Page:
Book Review: The Eerie Silence by Paul Davies

The Eerie Silence by Paul Davies

Book Review by Bud Gundy

For years, I’ve been a fan of the SETI project.  I produced several brief radio reports for their old Are We Alone?radio show and I’ve met the principal players – Jill Tarter, Seth Shostak and the legendary Frank Drake, creator of the famous Drake Equation.  I’m lucky to live in Northern California, where you can easily attend their public events in Mountain View – a drive of no more than 45 minutes from San Francisco.

So it was with eager anticipation that I picked up The Eerie Silence by Paul Davies, published in 2010.  In our age, three years since publication and thus three more years of what seems like exponential research and discovery can make any scientific report feel somewhat dated.

All the same, you can’t argue that there have been any changes to the major arguments he makes in the book.  If anything, the continued silence reinforces his points, and I’m sorry to say that he leans strongly against the existence of life, let alone intelligent life, anywhere in the universe at all.

His arguments are insightful and compelling, and the book is organized to build to his somewhat dispiriting denouement (at least if you are a SETI fan) in a comprehensive and skillfully argued way.  After an initial overview, he dives right into the likelihood of life (as distinct from intelligent life) existing in the cosmos, and offers some very exciting possibilities of finding quasi-alien life flourishing already here on earth (hint: it has to do with another evolutionary cycle distinct from our own.)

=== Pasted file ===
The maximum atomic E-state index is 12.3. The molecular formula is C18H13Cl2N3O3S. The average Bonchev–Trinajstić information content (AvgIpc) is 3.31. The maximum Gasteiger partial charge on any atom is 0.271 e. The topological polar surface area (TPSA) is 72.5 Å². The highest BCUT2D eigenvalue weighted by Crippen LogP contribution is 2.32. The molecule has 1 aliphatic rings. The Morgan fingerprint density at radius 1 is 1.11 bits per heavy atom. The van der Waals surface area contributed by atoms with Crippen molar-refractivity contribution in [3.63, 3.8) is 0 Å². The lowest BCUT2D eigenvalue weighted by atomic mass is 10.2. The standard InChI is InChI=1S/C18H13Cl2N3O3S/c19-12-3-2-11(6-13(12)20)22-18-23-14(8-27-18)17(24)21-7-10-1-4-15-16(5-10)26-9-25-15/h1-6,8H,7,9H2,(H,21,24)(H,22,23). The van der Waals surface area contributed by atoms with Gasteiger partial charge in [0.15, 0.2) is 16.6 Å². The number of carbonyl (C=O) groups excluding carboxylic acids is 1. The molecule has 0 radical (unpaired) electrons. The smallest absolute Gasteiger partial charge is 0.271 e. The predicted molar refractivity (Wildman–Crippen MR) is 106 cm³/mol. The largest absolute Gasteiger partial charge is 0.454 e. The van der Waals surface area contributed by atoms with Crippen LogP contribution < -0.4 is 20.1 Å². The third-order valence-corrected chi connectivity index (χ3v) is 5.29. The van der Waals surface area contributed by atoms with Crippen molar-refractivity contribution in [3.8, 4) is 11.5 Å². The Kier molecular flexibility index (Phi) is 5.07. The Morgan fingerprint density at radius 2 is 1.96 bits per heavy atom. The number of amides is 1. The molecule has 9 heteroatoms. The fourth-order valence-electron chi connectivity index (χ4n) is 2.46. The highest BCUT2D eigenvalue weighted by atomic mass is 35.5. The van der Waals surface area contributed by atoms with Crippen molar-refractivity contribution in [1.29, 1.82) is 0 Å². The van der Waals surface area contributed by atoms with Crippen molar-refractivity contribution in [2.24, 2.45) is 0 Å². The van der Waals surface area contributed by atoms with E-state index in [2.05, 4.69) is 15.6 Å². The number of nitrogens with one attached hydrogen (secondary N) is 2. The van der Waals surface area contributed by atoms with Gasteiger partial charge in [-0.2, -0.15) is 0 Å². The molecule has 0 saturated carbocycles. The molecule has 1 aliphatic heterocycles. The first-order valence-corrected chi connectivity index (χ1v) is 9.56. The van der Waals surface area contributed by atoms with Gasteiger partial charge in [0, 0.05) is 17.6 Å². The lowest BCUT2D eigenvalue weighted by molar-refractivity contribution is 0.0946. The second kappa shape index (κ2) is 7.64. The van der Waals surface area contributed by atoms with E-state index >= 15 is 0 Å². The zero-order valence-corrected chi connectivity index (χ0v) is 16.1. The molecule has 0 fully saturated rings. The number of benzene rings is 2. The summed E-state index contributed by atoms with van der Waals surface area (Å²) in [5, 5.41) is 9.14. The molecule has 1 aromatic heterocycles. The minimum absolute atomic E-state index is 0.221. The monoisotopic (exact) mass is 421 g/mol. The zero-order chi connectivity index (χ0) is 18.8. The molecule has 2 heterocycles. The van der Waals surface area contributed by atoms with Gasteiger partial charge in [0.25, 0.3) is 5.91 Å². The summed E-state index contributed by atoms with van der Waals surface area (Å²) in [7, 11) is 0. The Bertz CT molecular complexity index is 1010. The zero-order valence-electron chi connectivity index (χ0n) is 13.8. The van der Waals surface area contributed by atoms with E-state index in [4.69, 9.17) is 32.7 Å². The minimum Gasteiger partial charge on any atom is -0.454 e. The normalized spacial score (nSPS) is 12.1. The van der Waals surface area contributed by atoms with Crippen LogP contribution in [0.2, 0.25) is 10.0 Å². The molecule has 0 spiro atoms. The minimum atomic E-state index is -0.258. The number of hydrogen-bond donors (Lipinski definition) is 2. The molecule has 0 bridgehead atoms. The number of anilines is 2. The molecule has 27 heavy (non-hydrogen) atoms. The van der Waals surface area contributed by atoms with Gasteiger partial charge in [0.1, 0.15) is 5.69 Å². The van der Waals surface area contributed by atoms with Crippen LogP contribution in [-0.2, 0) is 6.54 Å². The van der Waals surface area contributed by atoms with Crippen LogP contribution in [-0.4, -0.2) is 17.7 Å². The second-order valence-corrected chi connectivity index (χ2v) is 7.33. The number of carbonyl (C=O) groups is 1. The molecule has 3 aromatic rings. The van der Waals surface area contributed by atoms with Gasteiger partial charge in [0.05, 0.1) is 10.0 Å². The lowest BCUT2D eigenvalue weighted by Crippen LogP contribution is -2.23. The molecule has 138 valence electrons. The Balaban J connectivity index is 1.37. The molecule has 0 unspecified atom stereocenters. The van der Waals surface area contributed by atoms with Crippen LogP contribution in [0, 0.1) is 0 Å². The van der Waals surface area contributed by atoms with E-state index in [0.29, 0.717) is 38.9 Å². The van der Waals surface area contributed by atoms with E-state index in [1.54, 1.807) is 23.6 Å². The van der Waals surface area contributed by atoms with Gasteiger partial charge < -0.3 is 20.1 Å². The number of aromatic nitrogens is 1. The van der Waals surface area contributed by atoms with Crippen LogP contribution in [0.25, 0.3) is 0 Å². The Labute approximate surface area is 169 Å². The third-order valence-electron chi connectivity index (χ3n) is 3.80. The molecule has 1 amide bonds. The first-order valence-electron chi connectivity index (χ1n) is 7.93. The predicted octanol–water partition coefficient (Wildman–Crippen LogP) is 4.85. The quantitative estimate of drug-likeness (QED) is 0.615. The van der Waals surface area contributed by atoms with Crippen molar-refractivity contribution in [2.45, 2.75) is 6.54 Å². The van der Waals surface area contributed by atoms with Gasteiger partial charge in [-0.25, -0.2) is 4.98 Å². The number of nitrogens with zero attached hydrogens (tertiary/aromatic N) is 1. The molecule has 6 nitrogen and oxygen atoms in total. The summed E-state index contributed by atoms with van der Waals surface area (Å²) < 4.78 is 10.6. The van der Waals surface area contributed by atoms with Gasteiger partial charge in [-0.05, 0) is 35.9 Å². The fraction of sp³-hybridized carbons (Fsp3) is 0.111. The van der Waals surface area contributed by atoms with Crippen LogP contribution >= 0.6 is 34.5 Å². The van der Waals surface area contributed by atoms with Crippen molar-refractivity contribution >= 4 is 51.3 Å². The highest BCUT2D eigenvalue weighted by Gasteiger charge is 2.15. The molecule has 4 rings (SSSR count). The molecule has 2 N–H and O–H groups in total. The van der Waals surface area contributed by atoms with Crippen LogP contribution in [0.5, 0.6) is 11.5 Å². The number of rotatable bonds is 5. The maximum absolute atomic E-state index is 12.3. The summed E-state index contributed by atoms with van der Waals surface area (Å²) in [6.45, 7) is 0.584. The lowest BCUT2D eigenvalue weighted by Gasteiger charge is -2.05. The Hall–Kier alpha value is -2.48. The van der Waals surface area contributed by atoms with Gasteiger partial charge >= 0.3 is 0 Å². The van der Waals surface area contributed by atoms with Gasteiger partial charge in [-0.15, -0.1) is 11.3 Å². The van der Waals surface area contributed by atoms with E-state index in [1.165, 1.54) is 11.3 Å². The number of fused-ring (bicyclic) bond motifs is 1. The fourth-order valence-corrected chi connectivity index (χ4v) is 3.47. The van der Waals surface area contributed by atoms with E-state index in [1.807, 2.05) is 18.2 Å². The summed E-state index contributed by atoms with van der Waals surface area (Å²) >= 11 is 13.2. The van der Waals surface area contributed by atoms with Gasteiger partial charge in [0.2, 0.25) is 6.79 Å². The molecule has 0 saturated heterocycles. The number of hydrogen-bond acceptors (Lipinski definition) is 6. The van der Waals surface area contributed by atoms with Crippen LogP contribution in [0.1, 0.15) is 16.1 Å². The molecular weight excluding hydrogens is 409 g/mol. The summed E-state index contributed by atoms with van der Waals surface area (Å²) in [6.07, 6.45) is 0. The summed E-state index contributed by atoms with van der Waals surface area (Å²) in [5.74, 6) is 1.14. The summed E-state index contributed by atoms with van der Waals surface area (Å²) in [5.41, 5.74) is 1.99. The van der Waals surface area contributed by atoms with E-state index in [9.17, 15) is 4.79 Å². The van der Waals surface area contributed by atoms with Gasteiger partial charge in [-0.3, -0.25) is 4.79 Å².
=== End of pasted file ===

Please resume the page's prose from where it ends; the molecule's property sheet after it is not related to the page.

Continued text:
Then Davies takes us soaring into the universe with a series of skeptical, but always thrilling examinations about why aliens, if they exist, don’t seem very interested in communicating with us.  I have to say, every single one of his scenarios sounds plausible to me.

Davies often offers ideas for the sole purpose of shutting them down.  I, however, found much of this absorbing and riveting.  He can shoot them down if he likes (and he does) but nonetheless they are fascinating to contemplate, particularly the image of a lonely quantum computer drifting alone in space.

In the end, he didn’t convince me that intelligent life does not exist.  In fact, I lean heavily in the other direction, but I readily concede he is the one with the degrees.  However, just observation alone leads me to think it likely that we have many cosmic neighbors.  Like us, perhaps they see no real reason to broadcast their existence to the heavens, and even humans are scaling back radio and television signals in favor of more efficient modes of communication that don’t filter into space.

I think we’ll find intelligent life because it is easy to see that there is nothing extraordinary about where we live.  If it happened here, it happened elsewhere and probably has - many times. 

So even if you don’t agree with Davies, you’re bound to find this book interesting, even riveting at times.

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